I had to completely separate my intellectual and emotional centers by blocking my 5th chakra to survive. Now, I can feel others pain/sorrow without it drowning me. I can observe it and heal it and send it back with love without letting it overtake my emotional climate. Fear of emotions kept me prisoner for years, so this is really the biggest freedom and behavior that makes me feel like a superhero sometimes.
5. I mainly work from a place of fearlessness.
No more fear! Not to say it doesn’t arise, but it no longer rules me like it once did. I open to it now and observe it. I acknowledge it. This is amazing because I spent years dead set on proving to the world that I had no fear. Now, I own it. I breathe into the most frightening and difficult things that arise. Even pain and anger, two things that my fear of dictated my life.
I can breathe through the worst of it and let go of the worry and need to find the answers just by coming back to my breath and being present! From yoga asana practice I learned that the most difficult poses can be held just a bit longer by returning to the breath. When I incorporated this to my meditation and life practices, I saw phenomenal results.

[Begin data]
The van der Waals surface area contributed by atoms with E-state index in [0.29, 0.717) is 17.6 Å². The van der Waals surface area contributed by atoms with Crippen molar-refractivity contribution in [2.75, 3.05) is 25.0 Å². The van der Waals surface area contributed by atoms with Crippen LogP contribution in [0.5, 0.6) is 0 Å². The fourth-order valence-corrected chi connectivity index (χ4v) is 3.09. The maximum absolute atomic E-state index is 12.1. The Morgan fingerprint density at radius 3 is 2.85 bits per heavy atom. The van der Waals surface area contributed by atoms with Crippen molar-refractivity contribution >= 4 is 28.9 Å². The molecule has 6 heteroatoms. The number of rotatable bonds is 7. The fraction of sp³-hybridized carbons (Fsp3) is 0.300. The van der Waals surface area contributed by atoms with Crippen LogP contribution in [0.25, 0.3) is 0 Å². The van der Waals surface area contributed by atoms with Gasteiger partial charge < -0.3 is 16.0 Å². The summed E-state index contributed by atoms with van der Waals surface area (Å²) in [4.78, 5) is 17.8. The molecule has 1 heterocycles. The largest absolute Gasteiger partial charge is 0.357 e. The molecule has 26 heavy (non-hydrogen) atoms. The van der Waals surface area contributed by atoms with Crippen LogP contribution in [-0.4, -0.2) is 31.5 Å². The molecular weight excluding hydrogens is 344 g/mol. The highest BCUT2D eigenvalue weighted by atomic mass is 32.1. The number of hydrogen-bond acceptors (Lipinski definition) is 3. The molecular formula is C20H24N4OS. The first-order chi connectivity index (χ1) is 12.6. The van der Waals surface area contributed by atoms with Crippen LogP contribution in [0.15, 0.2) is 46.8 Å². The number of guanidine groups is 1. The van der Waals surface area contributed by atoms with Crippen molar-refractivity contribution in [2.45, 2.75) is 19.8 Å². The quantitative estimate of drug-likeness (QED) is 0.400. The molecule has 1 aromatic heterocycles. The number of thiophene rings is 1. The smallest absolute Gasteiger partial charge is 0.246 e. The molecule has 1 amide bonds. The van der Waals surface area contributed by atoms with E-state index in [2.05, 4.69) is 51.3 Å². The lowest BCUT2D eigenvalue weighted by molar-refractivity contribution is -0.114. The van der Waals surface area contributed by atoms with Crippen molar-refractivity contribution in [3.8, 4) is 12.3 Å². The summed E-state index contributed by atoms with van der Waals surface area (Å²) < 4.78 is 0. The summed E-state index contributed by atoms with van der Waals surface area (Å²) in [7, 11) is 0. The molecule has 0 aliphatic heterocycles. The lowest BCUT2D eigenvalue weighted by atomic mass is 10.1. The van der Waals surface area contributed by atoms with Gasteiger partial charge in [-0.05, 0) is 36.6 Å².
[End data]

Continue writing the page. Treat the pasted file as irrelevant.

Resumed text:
Meditation helps us to observe, acknowledge and unlearn all of the things we have learned in life which hold us back. It allows us to just be who we are in any given moment. It’s truly beautiful. I don’t want to tell anyone how to meditate, as there is no “right” or “wrong” way to do it. I will however offer a few suggestions that helped me in the beginning:
Use whatever feels comfortable to you on your heart level.
Breathe. Observe your breathing. Is is deep, shallow, labored, tense? Just take notice.
Start off with small goals as it can be difficult to sit for lengthy periods, but stick to those goals! Even if your mind is all over the place. Sit and Breathe.
Don’t judge yourself! Acknowledge your thoughts as thinking, see where they go, but place no harsh judgement on yourself for thinking. Would you yell at your arm muscle the first day you work it out if it can’t bear 100lbs of weight? No. So be gentle with yourself.
Use visualization if needed.
Focus on breath again.
Download a guided meditation. Find one that soothes you.
I started with a mindfulness practice as taught by Thich Nhât Hánh and Pema Chödrön. Two teachers I think are wonderful for beginners, as they are understandable, simple, and gentle. Always come back to your breath.
I would love to hear other people’s experiences and practices that worked for them in the comments below, so that together we can all grow collectively from one another’s experience.
Happy practicing everyone!